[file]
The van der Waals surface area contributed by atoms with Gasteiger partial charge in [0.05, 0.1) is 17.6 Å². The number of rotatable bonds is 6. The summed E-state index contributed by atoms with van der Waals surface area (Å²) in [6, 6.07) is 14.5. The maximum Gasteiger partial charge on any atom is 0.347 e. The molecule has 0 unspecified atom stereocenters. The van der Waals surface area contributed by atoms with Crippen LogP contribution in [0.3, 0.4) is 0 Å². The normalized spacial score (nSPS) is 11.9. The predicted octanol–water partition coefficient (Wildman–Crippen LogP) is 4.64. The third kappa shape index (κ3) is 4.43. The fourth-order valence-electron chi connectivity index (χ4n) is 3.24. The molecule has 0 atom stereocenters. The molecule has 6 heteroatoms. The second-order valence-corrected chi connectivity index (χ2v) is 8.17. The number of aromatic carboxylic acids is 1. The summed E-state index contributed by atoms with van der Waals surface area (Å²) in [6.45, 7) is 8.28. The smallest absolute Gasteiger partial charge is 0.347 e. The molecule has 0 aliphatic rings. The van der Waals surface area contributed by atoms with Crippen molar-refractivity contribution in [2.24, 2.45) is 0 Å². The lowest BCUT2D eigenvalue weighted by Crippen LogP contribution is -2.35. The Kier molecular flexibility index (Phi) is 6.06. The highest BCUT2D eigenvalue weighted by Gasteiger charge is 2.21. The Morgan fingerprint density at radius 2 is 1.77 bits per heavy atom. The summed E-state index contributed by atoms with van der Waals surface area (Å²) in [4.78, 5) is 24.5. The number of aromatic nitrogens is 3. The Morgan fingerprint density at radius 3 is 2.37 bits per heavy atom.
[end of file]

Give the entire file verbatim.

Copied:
The van der Waals surface area contributed by atoms with Gasteiger partial charge in [0.05, 0.1) is 17.6 Å². The number of rotatable bonds is 6. The summed E-state index contributed by atoms with van der Waals surface area (Å²) in [6, 6.07) is 14.5. The maximum Gasteiger partial charge on any atom is 0.347 e. The molecule has 0 unspecified atom stereocenters. The van der Waals surface area contributed by atoms with Crippen LogP contribution in [0.3, 0.4) is 0 Å². The normalized spacial score (nSPS) is 11.9. The predicted octanol–water partition coefficient (Wildman–Crippen LogP) is 4.64. The third kappa shape index (κ3) is 4.43. The fourth-order valence-electron chi connectivity index (χ4n) is 3.24. The molecule has 0 atom stereocenters. The molecule has 6 heteroatoms. The second-order valence-corrected chi connectivity index (χ2v) is 8.17. The number of aromatic carboxylic acids is 1. The summed E-state index contributed by atoms with van der Waals surface area (Å²) in [6.45, 7) is 8.28. The smallest absolute Gasteiger partial charge is 0.347 e. The molecule has 0 aliphatic rings. The van der Waals surface area contributed by atoms with Crippen molar-refractivity contribution in [2.24, 2.45) is 0 Å². The lowest BCUT2D eigenvalue weighted by Crippen LogP contribution is -2.35. The Kier molecular flexibility index (Phi) is 6.06. The highest BCUT2D eigenvalue weighted by Gasteiger charge is 2.21. The Morgan fingerprint density at radius 2 is 1.77 bits per heavy atom. The summed E-state index contributed by atoms with van der Waals surface area (Å²) in [4.78, 5) is 24.5. The number of aromatic nitrogens is 3. The Morgan fingerprint density at radius 3 is 2.37 bits per heavy atom.